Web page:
Memoirs of a firestarter

Such should be the title of a future autobiography of ex-president Néstor Carlos Kirchner who –in spite of knowing of his little chance of winning- has made up his mind to bring to life a hypothesis which, a few years ago, seemed quite unlikely to be proved: the “Scorched Earth” maxim. An approach on the complex psychological pattern of Cristina Fernández’s husband. The pacts and secret agreements between the Government and alleged candidates from the opposition.

30 de Agosto de 2010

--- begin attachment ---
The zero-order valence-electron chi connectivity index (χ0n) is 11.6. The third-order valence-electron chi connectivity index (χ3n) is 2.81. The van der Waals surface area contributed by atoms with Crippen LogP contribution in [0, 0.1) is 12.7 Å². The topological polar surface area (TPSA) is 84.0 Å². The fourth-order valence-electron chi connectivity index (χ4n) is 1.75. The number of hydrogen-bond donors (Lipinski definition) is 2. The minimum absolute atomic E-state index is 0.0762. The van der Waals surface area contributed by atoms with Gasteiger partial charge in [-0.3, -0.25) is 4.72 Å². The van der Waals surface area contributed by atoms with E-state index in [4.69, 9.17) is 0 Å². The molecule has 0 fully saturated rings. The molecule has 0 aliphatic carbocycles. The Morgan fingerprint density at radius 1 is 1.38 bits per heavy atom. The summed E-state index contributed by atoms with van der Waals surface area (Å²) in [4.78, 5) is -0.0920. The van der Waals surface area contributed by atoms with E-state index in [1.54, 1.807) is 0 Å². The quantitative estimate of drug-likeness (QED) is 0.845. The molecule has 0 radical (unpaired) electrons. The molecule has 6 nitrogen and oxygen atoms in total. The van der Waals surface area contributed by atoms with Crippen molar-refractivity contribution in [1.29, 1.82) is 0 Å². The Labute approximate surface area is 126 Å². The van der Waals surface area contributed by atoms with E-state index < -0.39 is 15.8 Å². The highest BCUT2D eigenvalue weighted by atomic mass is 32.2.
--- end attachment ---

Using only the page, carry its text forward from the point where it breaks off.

A curious modus operandi for a government that has struggled to spread the false impression of having regained voting intention amongst the middle classes and now decides to throw their petty achievements overboard. The artificially mounted skirmish against the internet service provider Fibertel -Grupo Clarín’s technological wing- aims its drumfire at the referred middle classes themselves, the target group of the official alluring policy. If De Vido’s extemporaneous desire could be translated to facts overnight and the aforementioned company closed its doors, its hundreds of employees, who earn a living there, and its more than a million clients, who are connected to their network, would pack together to oppose the Fernández de Kirchner’s Administration. If they haven’t done so yet, regardless of the consequences and the end of the story yet to be written. In fact, Sunday columnist for La Nación Joaquín Morales Solá, who has declared to be platonically in love with Elisa Carrió, is right when he states that this incident implies a downright attack on freedom. However, the political reality of Argentina today does not require a mostly heterogeneous attitude to analyse the current state of affairs. At times like the present one, the causes are usually rather simple and can be grounded on the ravings of an individual who has lost his bearings and, as expected, is ready to do whatever it takes in order not to surrender his command, built on the basis of shady business dealings and outrageous amounts of power. Guillermo Moreno may put on his best Corti boxing gloves as many times as he wants. He might even turn up at any petrol station, rocket launcher in hand, and threaten to blow it all if prices do not go back to the previous week’s registers. But evidently, the only reply he’ll get will be the same given to him by the captains of the oil industry: a long yawn condemning him to ostracism. The Secretary of Commerce, who follows the direct instructions of Néstor Kirchner has become a bore. The reference to Moreno and Fibertel in the opening paragraphs of this text is not accidental. The Fibertel episode resembles that soap opera in the distant past, in which Néstor Carlos himself rushed at Anglo-Dutch Shell on the grounds that this company refused to sell off its petrol stations at a vile price and offer them on a silver platter to the corrupt Argentine-Venezuelan consortium Enarsa, which managed to give rise to a costly bureaucracy without producing a single litre of fuel. As Shell did not agree to leave the local market, the executive order arranged all the pieces aiming at the disruption of its business. Just as they are trying to do with Fibertel today, due to the relationship between the ISP and the Magnetto-Herrera de Noble tandem. Like Moreno, Kirchner is a bore. Or rather a nuisance. Any Argentine president of our times should always expect the rejection of the citizens when crossing the finish line. Especially when their surname has been appearing in the newspaper headlines for so many years with a geometric recalcitrance. But all this time, in which political analysts have wasted their energy and dedication on commenting on irrelevant issues, many have been unable to grasp the certain fact that this guy is determined to destroy it all. Just as he didn’t care about the fate of the employees dismissed due to the poor economic performance of Shell, today he cares even less about the dark future that awaits the workers of Fibertel, if the company’s users moved en masse to other providers. Ricardo Echegaray, so far the head of the Internal Revenue Service, is another clear example of the Kirchnerist lack of interest policy, long ago transmigrated into an indisputable cynicism. While the entire National Congress targets him for removal once and for all, he doesn’t even hide the fact of having awarded himself state subsidies, gaily shielding behind his naïve wife, and, with his usual smile, announces the signing of agreements with his compeers in tax havens in Europe and the Caribbean to pursue the Argentinians who have their savings there. But Echegaray not only forgets about his own fiddles but also fails to bear in mind the lists of friends of the Kirchnerism who keep hundreds of thousands and even millions of dollars in those sites, or others of the kind. And those names are now available to anyone and ready to be published if necessary. There are snakes of all shapes, colours and ideologies. Funds are usually twined around issues which are too sensitive to be disclosed to the citizens in the true compendium of activities in which Argentina's politics bases its dolce vita. These days comes to our minds the infamous name of a certain ex-mayor of Mar del Plata who saves up "pennies" in a bank in Gibraltar and frequents the grills of the “Happy City” at night as if nothing had ever happened. Closer in time, one may wonder how it is possible that Mr Florencio Randazzo doesn’t even bother to conceal his exploitation of a bingo hall and casino in his beloved birthplace, Chivilcoy. Let’s go back a little further in time to enlighten the reader about the proverbial hatred that Fernando "Pino" Solanas has (almost) always felt towards Carlos Saúl Menem. A contempt he has managed to materialize even in pathetic film productions. Few know that Pino and the man from La Rioja used to be great friends before 1989. It was almost a bosom friendship, as the one Aníbal Ibarra and Mauricio Macri once used to feed until they were separated by politics. But Solanas flew into a rage when he was literally "left out" of the business of what would later become the Galerías Pacífico Shopping Mall. Another consortium was granted the venture. The consequences are now well known: Fernando Solanas became one of the many references of a cynical and sick left wing that dedicates recurrent praise to Fidel Castro and communism from the questionable ethics of their gold credit cards and fancy flats on Del Libertador Avenue. As implausible as it might sound, leftish theorist and "semiologist" Eliseo Verón, from Roland Barthes’s school of communication theories, has ended up in the quarters of Duhalist Movimiento Productivo Argentino (MPA) to advise the candidate for some tens of thousands of pesos a month. Left to right and top to bottom, the Argentinian citizens have been tolerating an endless series of conspiracies, agreements and almost Mafioso codes of honour among seemingly rival politicians for the sole purpose of making money. In short, these are business partnerships set up in luxurious offices to continue betraying and fleecing a helpless society which has surrendered its blood to the last drop, literally. Néstor Carlos Kirchner and his wife strive to become the ultimate expression of said conspiracy, with one important difference: their addiction to power has ended up restricting their capacity for the most elementary reasoning. In an effort to protect the shady deals they have managed to build up since the days when they ruled over Santa Cruz with an iron hand, they’ll never accept the Game Over prerogative. In the words of our contributor and columnist, Mr Enrique Avogadro, "These people will never pass the presidential sash to anyone". For at least two years, the "Scorched Earth" scenario has hovered over the political landscape nationwide. People even miss those days when there was still room for doubt about that possibility. Well, today we, the "doomsayers", can credit with having been right. Because, for the Kirchners, insecurity in the shape of pregnant women shot when coming out of a bank, elderly people cruelly beaten, and stacked up corpses of police officers, is a topic for those bearers of the most vivid imagination. Because they strive to sack the employees of those companies that do not share their line of thinking. Because they do not hide their intention to smash to smithereens the household economies of millions of Argentinians by abruptly removing the subsidies for gas and electricity services (the costs of which rose by 36% and 93% respectively). These economies will literally be wiped off the map, as soon as President Fernández, inspired by a smiling Kirchner, rubbing his hands ecstatically, deletes the key benefit granted to the transportation companies. Because, just as a spark is enough to blow up a fuel tank, to condemn millions of wage earners (employees, workmen, janitors, etc.) to a gruesome and endless agony, it is only necessary to unexpectedly double the train and bus fares. No wonder, many even conjecture that Nero might have backed away at the sight of the conflagration he himself had caused. Contrary to what Néstor Kirchner does, maybe the Roman emperor would have kept a hint of mercy for the inhabitants of the Eternal City, amidst such a trail of death and misfortune. When trying to rationalize the behaviour of Cristina Fernández Wilhelm’s husband, one is reminded of Edgar Allan Poe's words in his short story entitled "The Black Cat." The main character in the story details the thoughts that crossed his mind when he decided to kill his beloved cat, Pluto: And then came, as if to my final and irrevocable overthrow, the spirit of PERVERSENESS. Of this spirit philosophy takes no account. Yet I am not more sure that my soul lives, than I am that perverseness is one of the primitive impulses of the human heart - one of the indivisible primary faculties, or sentiments, which give direction to the character of Man. Who has not, a hundred times, found himself committing a vile or a silly action, for no other reason than because he knows he should not? Have we not a perpetual inclination, in the teeth of our best judgment, to violate that which is Law, merely because we understand it to be such? This spirit of perverseness, I say, came to my final overthrow. It was this unfathomable longing of the soul to vex itself - to offer violence to its own nature - to do wrong for the wrong's sake only - that urged me to continue and finally to consummate the injury I had inflicted upon the unoffending brute. One morning, in cool blood, I slipped a noose about its neck and hung it to the limb of a tree; - hung it with the tears streaming from my eyes, and with the bitterest remorse at my heart; - hung it because I knew that it had loved me, and because I felt it had given me no reason of offence; - hung it because I knew that in so doing I was committing a sin - a deadly sin that would so jeopardize my immortal soul as to place it - if such a thing wore possible - even beyond the reach of the infinite mercy of the Most Merciful and Most Terrible God. The preceding paragraph intends to show that trying to understand the political behaviour of the man from Santa Cruz may well result in nothing but a vain effort. The truly exasperating side to this matter is Kirchner’s absolutely irrational attitude toward the average citizen, against whom he goes, sometimes even grotesquely, while displaying the flair of a genius when it comes to sketching strategies designed to wipe out his political opponents. Let’s see: Mauricio Macri: The Mayor of Buenos Aires ended up as the target of heavy artillery from the Kirchnerist news generators, after the phone tapping incident. As a result, Macri has been extremely weakened to run for president. On the other hand, attacks from the ruling party come in recurrent waves and reports from the federal court of Norberto Oyarbide, for whom it is now impossible to cover up the favours owed to the Government –take as an example Cristina’s husband’s sworn statement of personal property. So, does Kirchner intend to improve Macri’s public image when attacking him? Or is it his goal to get rid of him for the 2011 equation? What’s the significance of the fact that they are both engaged in huge businesses on the side? Julio Cobos: El Ojo Digital has opportunely referred to the secret meeting between Vice President and Kirchner, together with their henchmen. The goal was to settle a non-aggression pact and support the vice president as the next president of Argentina, as he represents the "lesser evil" for the current government. Once the vice president came to power, he would elude the investigation and prosecution of former Kirchnerist officials. Eventually, businesses would remain “safe” for another four years. Ricardo Alfonsín: Naively, “the Statesman’s Son" fell into the trap of being photographed with Julio De Vido a few weeks ago. This incident entailed a rift between Elisa Carrió and the Radical Party. The direct consequence of this schism almost caused the implosion of the structure of Radicalism, which observes Julio César Cobos’s dilution -now the Government does not come down on him- and that day after day is getting used to the idea that Alfonsín’s rhetoric is now confined to the alleged achievements of his father. However, in recent days, a rumour was started that neo-alfonsinism had also been tempted by Kirchner to come to an agreement having their sight set on 2011 and, at the same time, relegate "dissident" Peronism in Congress, making things more complicated for them when facing society and the presidential election. Mario Das Neves: The man from Chubut has too much to hide on the grounds of the close relationship he has held with Kirchnerism since 2003. Some of this information has to do with the contributions made by the oil company Pan American Energy to his political campaigns in Chubut. Néstor Carlos puts pressure on the Portuguese -as Asís calls him- to run in the primary elections to be organized by the ruling party as Cristina's husband’s sparring. In a neon sign, the fight should be announced with the words "Legitimisation wanted". Meanwhile, Das Neves operates and mounts his unbearable mediatism, disarming and causing distress, discomfort and anger among the troubled political space of Federal Peronism. Carlos Reutemann and Eduardo Duhalde: "Lole" is the main star in the latest news. Seemingly, kirchnerist heavyweights have informed him of the government's interest to agree to his coming to the fore as a presidential candidate. The goal, in this case, would be to overshadow Eduardo Duhalde, seen by Néstor Kirchner as the one who would review the entire K-management. To wipe the man from Lomas de Zamora off, Kirchner has ordered the payment of succulent sums to opinion pollsters so that they wouldn’t even include him in the voting intention polls and, incidentally, fragment the whole political spectrum. The supplement to the ruling party’s strategy is the continual "show up cooperatives", in the words of Duhalde himself, to stop him from appearing in public. Kirchner needs Reutemann to take part in his primary elections and win (the former president knows he could never win, but he doesn’t need to). To persuade him to do so he has prepared thick "files" which reveal how the grants for waterworks agreed by Lole in his province ended up worsening, later on, the flood scenario. Then there’s the issue about the "embarrassing” photos. The Duhaldism, meanwhile, observes the present political scene. The handshake between Luis Barrionuevo and Geronimo "Momo" Venegas aerates the chances of an alliance, while the categorical and extremely shameful failure of Carlos Brown as campaign manager for the man from Lomas leaves the door open to the dismissal of those who caused trouble instead of obtaining positive results in the "persuasion campaigns", Miguel Ángel Toma included. Finally, Brown himself will see his chances of once again becoming the mayor of San Martín curtailed, as the mishandlings in his office between 1987 and 1991 are well known and are already in the hands of his internal enemies. Besides, the gastronomic union leader Barrionuevo is making great strides in that district. Meanwhile, some influential personages keep on putting pressure on Duhalde’s bursting into the scene and argue that if he doesn’t do so now, Kirchner will be the only one to take advantage of this situation and then it will be too late. As always, the hand of the President’s consort is present in every possible scenario. At times, he seems to have bilocation skills. There is an obvious question within the Duhaldism by this time: Has Kirchnerism been responsible for the appointment of Eliseo Verón in Eduardo Duhalde’s campaign management? Is the semiologist a “mole” or double agent who reports to offstage individuals who set off for the Pink House to “submit the report"? Finally, has "Tato" Brown been the naive victim of a clumsy operation? Kirchner is always in the news. This is undeniable, no matter whether he’s doing well or not. As part of the newsworthy effort inserted in the ruling party’s strategy to monopolize the headlines, we can see these days the ever dubious issue of the "struggle" between him and the President of the Nation to find out who has a greater "right" to run for President in 2011. Is it so unlikely that Néstor Carlos Kirchner have been the architect of this idea, in an attempt to sell a fake confrontation with his wife and, incidentally, hyper-fragment the presidential scenario by competing against her? Evita vs. Perón. Cristina vs. Néstor. Even when the consideration of this possibility may, to some, sound like fiction, it is worth remembering that the Argentina of the Kirchners has trespassed not only the boundaries between reality and unlikeliness, but also those of the starkest and most harrowing surrealism. Matías E. Ruiz, Editor, El Ojo Digital - Politics. Twitter: e-Mail: